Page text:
The second stage, excitement or arousal, is due to spinal cord release of parasympathetic nerve impulses traveling along the pelvic nerves to the uterovaginal plexus. The end result is vascular engorgement of the clitoris, which results in lengthening and thickening of the clitoral organ, vasodilatation of the perivaginal blood supply causing transudation of fluid through the vaginal epithelium which appears to the partners as "wetness" or "lubrication."
Estrogen is required for this transudation and results in lubrication by maintaining the health of the vaginal mucosa. Continued vasocongestion of the vagina causes blood sequester in the upper half of the vagina leading to ballooning of the distal portion and elevation of the uterus. The excitement phase also causes vasodilatation in the breasts leading to increased breast size, nipple erection, and engorgement of the surrounding areola. Pulse, blood pressure, and respiratory rates increase and muscle tension throughout the body also increases. A sexual flush causing redness and erythema of the face, neck, chest, and frequently much of the body occurs in 75 percent of women. Pelvic and extragenital changes culminate in the "Plato phase" of the excitement stage where the clitoris retracts beneath its protective foreskin or hood. Vasocongestion occurs in the outer-third of the vagina with swelling to form the so called "orgasmic platform."
Orgasm is characterized by maximum physical and emotional excitement. This is accompanied by a series of involuntary ( 0.86 second) contractions of the rectal and urethral muscles as well as the uterus. Orgasm is a reflex and requires the woman to relinquish her sense of control and in addition for the orgasmic response to be activated stimulation primarily of the clitoris must be applied and must be of sufficient intensity and duration to reach the threshold for this reflex. Masters and Johnson showed that female orgasm almost always involves clitoral stimulation.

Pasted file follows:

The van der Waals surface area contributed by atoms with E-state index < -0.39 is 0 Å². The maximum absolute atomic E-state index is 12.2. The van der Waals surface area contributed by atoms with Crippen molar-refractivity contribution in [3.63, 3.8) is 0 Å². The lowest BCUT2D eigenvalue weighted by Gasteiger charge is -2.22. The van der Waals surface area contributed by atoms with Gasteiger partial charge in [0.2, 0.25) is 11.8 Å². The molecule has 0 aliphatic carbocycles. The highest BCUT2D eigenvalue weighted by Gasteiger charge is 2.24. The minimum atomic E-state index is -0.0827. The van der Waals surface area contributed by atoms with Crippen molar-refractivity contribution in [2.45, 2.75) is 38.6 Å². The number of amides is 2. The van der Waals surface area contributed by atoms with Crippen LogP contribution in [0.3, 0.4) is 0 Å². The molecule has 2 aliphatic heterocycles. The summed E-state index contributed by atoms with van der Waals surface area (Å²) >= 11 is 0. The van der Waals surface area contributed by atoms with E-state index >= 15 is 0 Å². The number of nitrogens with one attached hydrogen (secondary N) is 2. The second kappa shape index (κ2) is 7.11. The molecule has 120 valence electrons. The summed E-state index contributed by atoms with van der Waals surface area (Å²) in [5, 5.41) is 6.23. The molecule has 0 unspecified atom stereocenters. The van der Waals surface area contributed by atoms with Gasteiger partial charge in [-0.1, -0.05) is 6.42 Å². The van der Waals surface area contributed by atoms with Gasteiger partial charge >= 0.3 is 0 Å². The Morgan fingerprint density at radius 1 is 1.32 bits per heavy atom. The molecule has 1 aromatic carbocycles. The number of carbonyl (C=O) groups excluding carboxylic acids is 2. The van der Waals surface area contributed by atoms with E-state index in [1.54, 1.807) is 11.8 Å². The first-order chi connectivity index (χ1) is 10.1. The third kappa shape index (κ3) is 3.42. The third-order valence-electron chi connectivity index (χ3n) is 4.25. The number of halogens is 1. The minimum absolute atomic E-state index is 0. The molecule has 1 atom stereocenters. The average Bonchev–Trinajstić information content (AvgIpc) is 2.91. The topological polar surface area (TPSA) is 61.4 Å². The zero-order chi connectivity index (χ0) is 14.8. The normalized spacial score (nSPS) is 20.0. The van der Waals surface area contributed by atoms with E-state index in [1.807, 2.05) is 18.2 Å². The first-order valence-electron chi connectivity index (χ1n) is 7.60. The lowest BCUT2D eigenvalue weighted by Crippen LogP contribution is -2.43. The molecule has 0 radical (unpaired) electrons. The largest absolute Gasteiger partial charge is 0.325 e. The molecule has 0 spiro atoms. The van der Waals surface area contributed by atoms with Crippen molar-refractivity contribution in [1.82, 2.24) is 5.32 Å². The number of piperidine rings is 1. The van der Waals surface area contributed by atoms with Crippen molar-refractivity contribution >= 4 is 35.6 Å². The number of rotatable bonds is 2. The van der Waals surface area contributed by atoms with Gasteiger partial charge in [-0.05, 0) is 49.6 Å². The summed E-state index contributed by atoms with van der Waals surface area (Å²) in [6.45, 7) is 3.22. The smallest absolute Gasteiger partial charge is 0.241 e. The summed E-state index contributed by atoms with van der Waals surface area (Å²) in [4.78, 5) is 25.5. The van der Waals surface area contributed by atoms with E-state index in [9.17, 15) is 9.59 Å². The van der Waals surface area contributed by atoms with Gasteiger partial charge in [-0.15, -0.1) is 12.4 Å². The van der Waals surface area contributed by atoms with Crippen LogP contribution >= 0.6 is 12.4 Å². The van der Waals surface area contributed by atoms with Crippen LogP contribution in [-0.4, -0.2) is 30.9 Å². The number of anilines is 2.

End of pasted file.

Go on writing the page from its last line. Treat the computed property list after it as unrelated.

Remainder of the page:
The last stage is resolution in which blood flow and pelvic congestion along with bodily tensions resolves within seconds unless the woman returns to orgasm. Females do not always fall back to the low excitement stage and many women are capable of returning to excitation with stimulation that can rapidly produce a repeat orgasm. Whether the orgasmic experience is multiple or single, resolution of all excitement phase changes may take one hour or longer in contrast to men.
Classification of Female Sexual Dysfunction
Classification of female sexual dysfunction was first developed by an international consensus conference in 1998 and formalized and published in 2000. FSD is divided into four categories: sexual desire disorder, sexual arousal disorder, orgasmic disorder, and sexual pain disorder. A significant addition was "causing personal distress." This has implication for women who are happy with their frequency and response to sexual activity; however, their partners may not be. This incompatibility among couples may require counseling; however, the women will no longer be labeled with the diagnosis of FSD.
Disorders of Sexual Desire
Hypoactive sexual desire disorder (HSDD) is the persistent or recurrent absence of sexual fantasy, thought, or desire for sexual activity which causes personal distress. Lowen reported an incidence of 22 percent, others as high as 55 percent, and appears to represent the most common form of FSD. All aspects of sexuality can cause HSDD. Psychosocial aspects of the relationship between partners appears to be a major cause. The couch potato, football watching, beer drinking husband is not uncommon. Demanding careers, raising children, motherhood, stressful life milestones, job loss, and the death of a loved one can all play a role. On the other hand, physical factors such as general health conditions, drug and alcohol abuse, aging, and many of the antidepressants may have a potential affect as well.